In the case of Fichter v. Fichter, the New Jersey Appellate Court discussed the New Jersey Child Support Guidelines and amendments to the child support laws relating to car insurance for teen drivers. Do you need to pay car insurance for your teen driver, or should you expect your child’s other parent to share the costs?
In the case in questions, the parties were divorced in 2011 and, as per their divorce agreement, shared joint legal custody of their children, Todd and Megan. Todd was seventeen years old at the time of the divorce and driving. Megan was only thirteen. Mr. Fichter was to pay $303 per week in child support for both children. This amount was calculated using the New Jersey Child Support Guidelines. Also in their agreement, it was decided that both Mr. and Mrs. Fichter would contribute to the cost of Todd’s car insurance. The agreement did not discuss Megan’s future car insurance.
At the time this case was brought, Meghan had begun driving. Todd was emancipated and on his own, so, Mr. Fichter’s child support had dropped to $213 per week. He was not contributing to Megan’s car insurance, so Ms. Fichter brought the matter to court, asking that he be ordered to contribute to this cost. Mr. Fichter never responded.
The court found that while the 2013 amendments to the Child Support Guidelines addressed child support as it related to the cost of purchasing a vehicle for a teen driver, it did not specifically address the cost of insurance for that car. However, the court concluded that reasonable car insurance was necessary not only to protect the new driver, but also to protect society at large. The court also noted the significant expense of car insurance for a teen driver and indicated that a parent with custody may not be able to afford to insure the child without additional support and contribution from the other parent.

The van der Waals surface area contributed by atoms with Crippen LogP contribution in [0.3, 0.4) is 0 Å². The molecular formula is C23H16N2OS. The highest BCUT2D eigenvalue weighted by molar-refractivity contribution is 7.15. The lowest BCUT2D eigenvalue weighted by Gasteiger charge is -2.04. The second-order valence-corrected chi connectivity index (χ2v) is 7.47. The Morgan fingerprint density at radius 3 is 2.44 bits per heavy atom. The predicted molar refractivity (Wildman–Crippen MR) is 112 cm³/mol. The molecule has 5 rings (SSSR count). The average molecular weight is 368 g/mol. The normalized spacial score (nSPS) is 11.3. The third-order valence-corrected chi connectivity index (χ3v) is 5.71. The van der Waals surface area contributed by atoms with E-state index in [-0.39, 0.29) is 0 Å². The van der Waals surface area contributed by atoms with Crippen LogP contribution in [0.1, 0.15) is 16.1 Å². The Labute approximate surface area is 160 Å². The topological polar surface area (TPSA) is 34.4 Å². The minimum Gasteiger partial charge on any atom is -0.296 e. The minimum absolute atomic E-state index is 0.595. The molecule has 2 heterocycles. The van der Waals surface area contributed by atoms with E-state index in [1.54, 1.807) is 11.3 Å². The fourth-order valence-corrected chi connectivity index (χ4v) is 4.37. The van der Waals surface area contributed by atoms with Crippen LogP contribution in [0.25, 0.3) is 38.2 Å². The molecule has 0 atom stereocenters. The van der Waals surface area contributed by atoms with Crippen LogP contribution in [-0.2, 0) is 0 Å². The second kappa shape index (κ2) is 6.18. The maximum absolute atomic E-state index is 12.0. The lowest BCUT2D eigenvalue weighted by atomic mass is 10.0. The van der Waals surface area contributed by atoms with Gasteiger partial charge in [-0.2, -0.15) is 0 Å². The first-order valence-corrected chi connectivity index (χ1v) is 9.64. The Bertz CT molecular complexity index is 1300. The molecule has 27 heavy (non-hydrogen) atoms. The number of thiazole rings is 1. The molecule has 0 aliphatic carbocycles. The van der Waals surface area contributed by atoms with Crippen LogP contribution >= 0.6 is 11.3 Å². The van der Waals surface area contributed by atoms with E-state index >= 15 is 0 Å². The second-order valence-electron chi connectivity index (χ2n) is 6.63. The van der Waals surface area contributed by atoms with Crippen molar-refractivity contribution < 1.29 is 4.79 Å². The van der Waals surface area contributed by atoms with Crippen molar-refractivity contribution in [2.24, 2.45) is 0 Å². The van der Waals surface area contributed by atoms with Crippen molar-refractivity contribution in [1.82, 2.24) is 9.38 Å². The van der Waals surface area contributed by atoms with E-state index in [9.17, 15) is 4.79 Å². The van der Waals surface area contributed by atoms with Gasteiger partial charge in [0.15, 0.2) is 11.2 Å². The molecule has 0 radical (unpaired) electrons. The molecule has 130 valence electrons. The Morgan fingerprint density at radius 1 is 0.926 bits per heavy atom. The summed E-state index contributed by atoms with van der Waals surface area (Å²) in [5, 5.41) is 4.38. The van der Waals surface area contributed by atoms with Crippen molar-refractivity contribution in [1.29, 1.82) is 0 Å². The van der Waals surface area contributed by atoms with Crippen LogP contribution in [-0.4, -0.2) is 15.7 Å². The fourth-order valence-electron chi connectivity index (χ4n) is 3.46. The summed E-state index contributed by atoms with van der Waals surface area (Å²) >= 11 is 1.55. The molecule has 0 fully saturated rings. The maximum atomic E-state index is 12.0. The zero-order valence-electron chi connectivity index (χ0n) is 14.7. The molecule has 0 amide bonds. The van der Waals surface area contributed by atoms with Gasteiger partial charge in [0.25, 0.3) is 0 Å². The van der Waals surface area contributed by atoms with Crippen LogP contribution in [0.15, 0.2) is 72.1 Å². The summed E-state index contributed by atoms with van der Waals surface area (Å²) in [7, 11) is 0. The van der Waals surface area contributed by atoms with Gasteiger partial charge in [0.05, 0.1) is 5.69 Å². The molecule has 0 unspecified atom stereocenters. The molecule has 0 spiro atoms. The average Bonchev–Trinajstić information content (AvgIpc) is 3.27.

Despite the ambiguity of the amendments to the law governing the guidelines, which does make reference to “insurance” being part of the guideline amount and not an add-on expense, the court indicated that insurance costs can vary greatly from family to family, and therefore, cannot be subject to one formula for all families across the state as calculated by the guidelines.
Consequently, the court, after looking at the facts of this case and the parties’ financial statements, found that it was reasonable for Ms. Fichter to receive contribution from Mr. Fichter for Megan’s car insurance costs, stating that it was responsible and prudent for her to obtain insurance for their daughter. On the other hand, the court found nothing economically unfair to Mr. Fichter if he were to be ordered to contribute to the insurance costs.
The result? Mr. Fichter is to contribute fifty percent of the cost of Megan’s car insurance. The court acknowledged that down the road, Megan may, herself, upon turning eighteen, be obligated to contribute to her insurance as well.
If you need advice regarding your child support payments or other support for your children, please contact us today to schedule your initial consultation with one of our attorneys experienced in child support and the New Jersey Child Support Guidelines.